A Sudanese court has charged five Christians over their attempt to stop an illegal acquisition of church property, according to a Christian advocacy group.

On 10 July, 14 members of the Evangelical Church in Bahri were charged before the Bahri Criminal Court. All were fined between 300 and 500 Sudanese Pounds (US$50-82) for obstructing the police, said Middle East Concern.

While all were released after paying the fines, five await trial. They will be charged for a breach of a signed commitment. No date has been set for their trial, Middle East Concern added.

Police had detained the church members on 7 July in what another Christian rights group suggested was part of a campaign to drive Christians out.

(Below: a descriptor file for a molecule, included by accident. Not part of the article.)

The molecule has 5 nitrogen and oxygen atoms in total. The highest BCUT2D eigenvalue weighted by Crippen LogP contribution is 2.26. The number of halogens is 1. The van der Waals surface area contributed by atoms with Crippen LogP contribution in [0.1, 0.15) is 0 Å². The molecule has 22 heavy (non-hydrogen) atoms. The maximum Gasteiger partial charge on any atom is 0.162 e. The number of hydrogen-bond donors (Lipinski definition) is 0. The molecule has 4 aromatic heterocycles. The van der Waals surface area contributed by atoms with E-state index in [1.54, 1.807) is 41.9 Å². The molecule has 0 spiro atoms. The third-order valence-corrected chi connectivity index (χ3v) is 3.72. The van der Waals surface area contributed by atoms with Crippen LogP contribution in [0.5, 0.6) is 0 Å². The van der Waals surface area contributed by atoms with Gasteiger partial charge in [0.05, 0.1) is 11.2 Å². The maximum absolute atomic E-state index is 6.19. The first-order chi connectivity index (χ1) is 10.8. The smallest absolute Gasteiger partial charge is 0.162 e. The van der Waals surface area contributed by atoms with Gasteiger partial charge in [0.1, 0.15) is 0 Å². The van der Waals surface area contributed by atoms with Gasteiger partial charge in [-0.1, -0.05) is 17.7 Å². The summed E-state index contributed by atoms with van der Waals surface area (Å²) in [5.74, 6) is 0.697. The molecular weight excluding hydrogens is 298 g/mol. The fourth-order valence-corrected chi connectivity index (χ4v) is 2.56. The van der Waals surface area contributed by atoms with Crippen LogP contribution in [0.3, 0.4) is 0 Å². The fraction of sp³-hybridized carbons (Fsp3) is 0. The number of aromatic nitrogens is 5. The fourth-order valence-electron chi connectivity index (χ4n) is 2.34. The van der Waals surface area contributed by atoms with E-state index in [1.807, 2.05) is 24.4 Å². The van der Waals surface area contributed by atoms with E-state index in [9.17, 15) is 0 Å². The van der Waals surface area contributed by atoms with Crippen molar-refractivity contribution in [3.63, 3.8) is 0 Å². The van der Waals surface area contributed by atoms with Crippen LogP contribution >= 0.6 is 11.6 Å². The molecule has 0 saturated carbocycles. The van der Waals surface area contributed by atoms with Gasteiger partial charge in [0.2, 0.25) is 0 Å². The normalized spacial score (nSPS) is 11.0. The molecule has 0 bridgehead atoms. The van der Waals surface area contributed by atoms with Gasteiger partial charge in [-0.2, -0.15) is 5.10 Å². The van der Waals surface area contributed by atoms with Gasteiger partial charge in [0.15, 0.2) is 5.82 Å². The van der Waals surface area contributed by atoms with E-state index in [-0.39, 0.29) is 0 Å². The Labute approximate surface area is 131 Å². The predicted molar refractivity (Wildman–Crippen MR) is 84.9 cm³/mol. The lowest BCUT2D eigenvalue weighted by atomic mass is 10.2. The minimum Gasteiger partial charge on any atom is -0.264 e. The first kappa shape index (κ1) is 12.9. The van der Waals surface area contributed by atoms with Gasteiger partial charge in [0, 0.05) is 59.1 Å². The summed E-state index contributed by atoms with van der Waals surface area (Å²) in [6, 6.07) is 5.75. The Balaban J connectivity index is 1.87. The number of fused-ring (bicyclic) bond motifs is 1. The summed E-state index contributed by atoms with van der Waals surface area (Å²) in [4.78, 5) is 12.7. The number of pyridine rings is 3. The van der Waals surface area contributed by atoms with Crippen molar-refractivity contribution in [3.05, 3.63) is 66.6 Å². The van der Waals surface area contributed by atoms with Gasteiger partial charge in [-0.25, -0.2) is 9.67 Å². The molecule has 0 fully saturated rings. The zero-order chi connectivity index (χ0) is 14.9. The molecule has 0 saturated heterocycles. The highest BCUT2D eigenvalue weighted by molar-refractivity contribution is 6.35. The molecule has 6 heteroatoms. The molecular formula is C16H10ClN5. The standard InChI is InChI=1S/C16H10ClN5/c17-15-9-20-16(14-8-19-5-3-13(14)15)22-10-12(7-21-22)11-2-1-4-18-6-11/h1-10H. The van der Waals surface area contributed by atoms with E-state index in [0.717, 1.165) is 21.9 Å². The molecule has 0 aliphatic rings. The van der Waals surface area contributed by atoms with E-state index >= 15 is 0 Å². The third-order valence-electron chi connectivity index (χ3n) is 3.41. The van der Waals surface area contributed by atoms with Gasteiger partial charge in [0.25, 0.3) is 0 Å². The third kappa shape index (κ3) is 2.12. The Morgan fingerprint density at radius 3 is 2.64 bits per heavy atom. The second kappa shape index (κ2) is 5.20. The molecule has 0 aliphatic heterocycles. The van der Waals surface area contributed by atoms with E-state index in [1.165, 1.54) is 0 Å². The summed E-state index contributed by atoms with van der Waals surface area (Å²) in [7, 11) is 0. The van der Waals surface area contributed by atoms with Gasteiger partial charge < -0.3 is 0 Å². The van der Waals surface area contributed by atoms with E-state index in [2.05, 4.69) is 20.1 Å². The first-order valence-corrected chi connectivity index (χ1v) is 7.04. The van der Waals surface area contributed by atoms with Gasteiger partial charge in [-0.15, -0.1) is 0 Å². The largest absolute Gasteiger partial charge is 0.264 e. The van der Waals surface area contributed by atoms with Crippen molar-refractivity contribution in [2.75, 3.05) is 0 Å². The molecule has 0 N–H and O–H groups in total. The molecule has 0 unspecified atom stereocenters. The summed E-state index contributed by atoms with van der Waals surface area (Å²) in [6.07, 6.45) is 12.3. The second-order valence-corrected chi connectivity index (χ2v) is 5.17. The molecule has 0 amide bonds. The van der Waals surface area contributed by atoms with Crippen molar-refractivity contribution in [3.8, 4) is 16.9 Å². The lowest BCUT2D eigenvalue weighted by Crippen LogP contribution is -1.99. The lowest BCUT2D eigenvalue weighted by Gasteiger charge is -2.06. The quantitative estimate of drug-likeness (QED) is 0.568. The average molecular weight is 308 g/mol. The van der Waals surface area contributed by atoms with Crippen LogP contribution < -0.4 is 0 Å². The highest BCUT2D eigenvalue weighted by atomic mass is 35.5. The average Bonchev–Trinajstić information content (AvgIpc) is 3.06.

Sudan has been holding several Christian activists, including Pastors Hassan Taour and Kuwa Shamal since December and May respectively, pending charges.

Since the independence of Christian-majority South Sudan from Khartoum in 2011, several churches have been demolished in the Muslim north. In October 2015, an Evangelical church was demolished in Omdurman, west of Khartoum, and another, a Lutheran church, burned down in Gadaref, in the eastern part of the country.

In May 2016, Khartoum bombed St. Vincent Ferrer Catholic School in Kauda, in the Nuba Mountains of South Kordofan near its own border with the South.

A report by Open Doors, a group highlighting Christians under pressure for their faith, said that Christians – especially in the country’s South Kordofan and Blue Nile states – continue to face “ethnic cleansing”.